King Ramkhamhaeng died in 1299 and his successors took their Buddhist responsibilities so seriously that they overlooked the running of the state and by 1320 Sukhothai had lapsed into being a Kingdom of only local significance. Although the Sukhothai period was to last for only 200 years it is today recognised as perhaps the finest moment in Thai history. A similar situation existed in the Lanna Kingdom at the same time. When King Mengrai died in 1317, the effect was to destabilize the Lanna Kingdom which also reduced in size and influence.

Lanna’s development was to gain another burst of momentum under King Gue Na (1355-1385). He induced a venerable monk, Sumana, from Sukhothai in 1369 and established an ascetic Sri Lankan sect which became enough of a cultural force to initiate a unifying effect on the Lanna Kingdom. Sumana brought many Buddha images with him and elevated the role of Buddhism in the Kingdom again. Lanna had remained an ally of Sukhothai but the successes of the kingdom had attracted the attention of a state from further south, Ayutthaya, and intermittent conflicts between the two were frequent from the start of the fifteenth century. King Tilokaraja (1442-1487) of Chiangmai and King Trailok of Ayutthaya fought each other to a standstill but at the same time Lanna conquered the Tai Lue state of Naan in 1449 increasing its kingdom.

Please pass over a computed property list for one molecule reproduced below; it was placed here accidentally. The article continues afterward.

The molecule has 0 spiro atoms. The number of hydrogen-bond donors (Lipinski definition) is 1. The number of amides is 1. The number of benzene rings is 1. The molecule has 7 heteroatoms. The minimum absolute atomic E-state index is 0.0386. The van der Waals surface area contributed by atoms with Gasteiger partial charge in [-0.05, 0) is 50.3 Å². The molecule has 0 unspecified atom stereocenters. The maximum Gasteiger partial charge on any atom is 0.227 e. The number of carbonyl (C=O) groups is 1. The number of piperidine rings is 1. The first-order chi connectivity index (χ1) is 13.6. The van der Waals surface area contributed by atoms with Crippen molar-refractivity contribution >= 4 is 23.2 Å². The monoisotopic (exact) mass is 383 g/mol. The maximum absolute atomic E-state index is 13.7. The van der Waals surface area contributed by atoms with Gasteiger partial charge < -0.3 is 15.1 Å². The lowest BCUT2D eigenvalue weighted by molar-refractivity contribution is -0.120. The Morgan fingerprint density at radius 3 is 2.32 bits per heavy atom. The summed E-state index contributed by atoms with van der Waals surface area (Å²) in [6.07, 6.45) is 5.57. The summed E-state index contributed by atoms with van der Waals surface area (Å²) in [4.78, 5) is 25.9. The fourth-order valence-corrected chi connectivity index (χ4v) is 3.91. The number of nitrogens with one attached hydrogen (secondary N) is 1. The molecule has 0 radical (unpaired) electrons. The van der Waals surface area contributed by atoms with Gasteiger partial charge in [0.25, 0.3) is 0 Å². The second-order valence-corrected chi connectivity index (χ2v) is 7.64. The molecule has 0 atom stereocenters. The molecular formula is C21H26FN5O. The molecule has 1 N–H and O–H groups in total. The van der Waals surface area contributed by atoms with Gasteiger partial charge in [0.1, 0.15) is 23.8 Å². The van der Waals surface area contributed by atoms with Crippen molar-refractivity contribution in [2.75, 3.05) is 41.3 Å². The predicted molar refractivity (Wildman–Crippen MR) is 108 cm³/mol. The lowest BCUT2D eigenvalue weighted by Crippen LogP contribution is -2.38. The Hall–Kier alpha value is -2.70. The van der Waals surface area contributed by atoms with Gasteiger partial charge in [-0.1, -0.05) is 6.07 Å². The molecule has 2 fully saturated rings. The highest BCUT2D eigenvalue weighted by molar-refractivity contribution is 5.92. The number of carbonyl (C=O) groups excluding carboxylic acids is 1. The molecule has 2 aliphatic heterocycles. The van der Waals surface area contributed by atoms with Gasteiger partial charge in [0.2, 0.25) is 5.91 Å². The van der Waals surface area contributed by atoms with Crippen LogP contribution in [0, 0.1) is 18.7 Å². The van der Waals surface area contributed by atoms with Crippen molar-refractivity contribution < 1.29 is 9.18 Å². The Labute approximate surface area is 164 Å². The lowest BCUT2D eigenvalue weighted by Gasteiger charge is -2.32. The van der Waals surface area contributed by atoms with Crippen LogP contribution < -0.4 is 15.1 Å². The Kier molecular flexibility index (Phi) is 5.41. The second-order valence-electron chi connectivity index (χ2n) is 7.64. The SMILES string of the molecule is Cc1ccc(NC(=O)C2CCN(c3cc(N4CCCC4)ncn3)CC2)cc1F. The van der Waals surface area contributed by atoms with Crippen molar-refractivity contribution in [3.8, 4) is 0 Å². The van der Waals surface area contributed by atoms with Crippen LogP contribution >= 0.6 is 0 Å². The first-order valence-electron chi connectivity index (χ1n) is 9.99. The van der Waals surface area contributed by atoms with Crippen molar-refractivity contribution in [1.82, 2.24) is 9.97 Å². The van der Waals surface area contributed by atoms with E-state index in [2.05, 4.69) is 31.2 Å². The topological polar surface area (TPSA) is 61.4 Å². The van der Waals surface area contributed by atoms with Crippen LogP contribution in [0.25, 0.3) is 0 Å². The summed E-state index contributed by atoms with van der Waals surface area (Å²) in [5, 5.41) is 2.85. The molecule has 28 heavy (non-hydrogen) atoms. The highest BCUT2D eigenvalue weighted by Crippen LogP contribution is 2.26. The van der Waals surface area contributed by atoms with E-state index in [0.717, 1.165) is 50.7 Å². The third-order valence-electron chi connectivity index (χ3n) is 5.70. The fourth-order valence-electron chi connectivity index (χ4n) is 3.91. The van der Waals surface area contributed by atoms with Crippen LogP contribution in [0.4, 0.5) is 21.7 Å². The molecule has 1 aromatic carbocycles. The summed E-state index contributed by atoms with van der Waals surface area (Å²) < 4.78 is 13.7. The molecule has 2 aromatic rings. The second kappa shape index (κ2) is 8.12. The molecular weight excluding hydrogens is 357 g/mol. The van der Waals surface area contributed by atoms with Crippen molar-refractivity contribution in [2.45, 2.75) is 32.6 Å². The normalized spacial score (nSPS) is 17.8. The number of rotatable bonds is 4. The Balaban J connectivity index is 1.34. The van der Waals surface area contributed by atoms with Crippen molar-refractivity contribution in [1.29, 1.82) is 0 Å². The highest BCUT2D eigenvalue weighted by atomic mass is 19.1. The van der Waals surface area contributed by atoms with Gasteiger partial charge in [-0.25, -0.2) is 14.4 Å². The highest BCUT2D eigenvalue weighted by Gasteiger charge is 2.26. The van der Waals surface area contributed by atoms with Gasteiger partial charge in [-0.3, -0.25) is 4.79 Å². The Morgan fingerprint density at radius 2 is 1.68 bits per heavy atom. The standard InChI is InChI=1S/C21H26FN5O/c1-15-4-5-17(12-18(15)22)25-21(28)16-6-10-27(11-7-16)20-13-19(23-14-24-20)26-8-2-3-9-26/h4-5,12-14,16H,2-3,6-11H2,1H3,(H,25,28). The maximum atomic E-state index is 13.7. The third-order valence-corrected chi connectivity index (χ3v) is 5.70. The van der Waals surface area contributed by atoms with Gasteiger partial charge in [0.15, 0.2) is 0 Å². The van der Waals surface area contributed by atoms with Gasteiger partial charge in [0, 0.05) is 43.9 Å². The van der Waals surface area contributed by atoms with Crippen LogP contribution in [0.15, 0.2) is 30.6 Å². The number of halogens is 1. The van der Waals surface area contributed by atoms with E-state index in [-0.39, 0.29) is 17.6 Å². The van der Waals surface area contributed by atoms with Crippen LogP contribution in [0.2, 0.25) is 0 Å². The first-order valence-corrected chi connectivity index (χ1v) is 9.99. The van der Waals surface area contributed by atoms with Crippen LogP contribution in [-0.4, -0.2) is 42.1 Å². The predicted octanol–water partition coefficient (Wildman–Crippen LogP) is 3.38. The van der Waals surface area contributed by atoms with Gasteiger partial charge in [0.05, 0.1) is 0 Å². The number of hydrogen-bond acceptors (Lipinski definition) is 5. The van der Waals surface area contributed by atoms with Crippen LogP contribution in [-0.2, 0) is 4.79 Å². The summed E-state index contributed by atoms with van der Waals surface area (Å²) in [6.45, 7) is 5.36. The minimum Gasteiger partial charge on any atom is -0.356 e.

Lanna showed its first signs of problems in the early 16th century and this worsened after the death of King Gaew in 1526 when a war of succession ensued with kings being assassinated or forced to abdicate by rival royal factions. This period of unrest sent out unwelcome messages to the kingdoms neighbours and in the mid 16th century Chiangmai passed briefly into the hands of King Setthathirat of Lan Xaang (Laos) who took the opportunity to acquire the Emerald Buddha for his capital at Luang Prabang. In 1558 the Burmese invaded and captured Chiangmai and brought the Mengrai dynasty to an untimely end. Burma maintained control for the next 200 years and Lanna once again reverted to a multitude of competing states as it had been prior to King Mengrai. Control over the kingdom was erratic during this period, however, sometimes coming under direct control of Burma and at other times falling under the control of ‘puppet’ Lanna kings. In the early eighteenth century the Burmese split Lanna into two parts; the northern part was effectively annexed to Burma and ruled from Chiang Saen whilst the southern part remained a vassal state and was ruled from Chiangmai. This state of affairs was to remain until the late eighteenth century when King Taaksin from the new Tai capital of Bangkok (this will be discussed in Pt.IX) expelled the Burmese from all Thai territory. Although smaller and less influential than Sukhothai, the Kingdom of Lanna was longer lasting. Lanna was officially annexed into Siam in 1899 but was to retain a certain degree of autonomy from the greater Thai state until as recently as the early twentieth century when it was eventually brought under the direct authority of central government.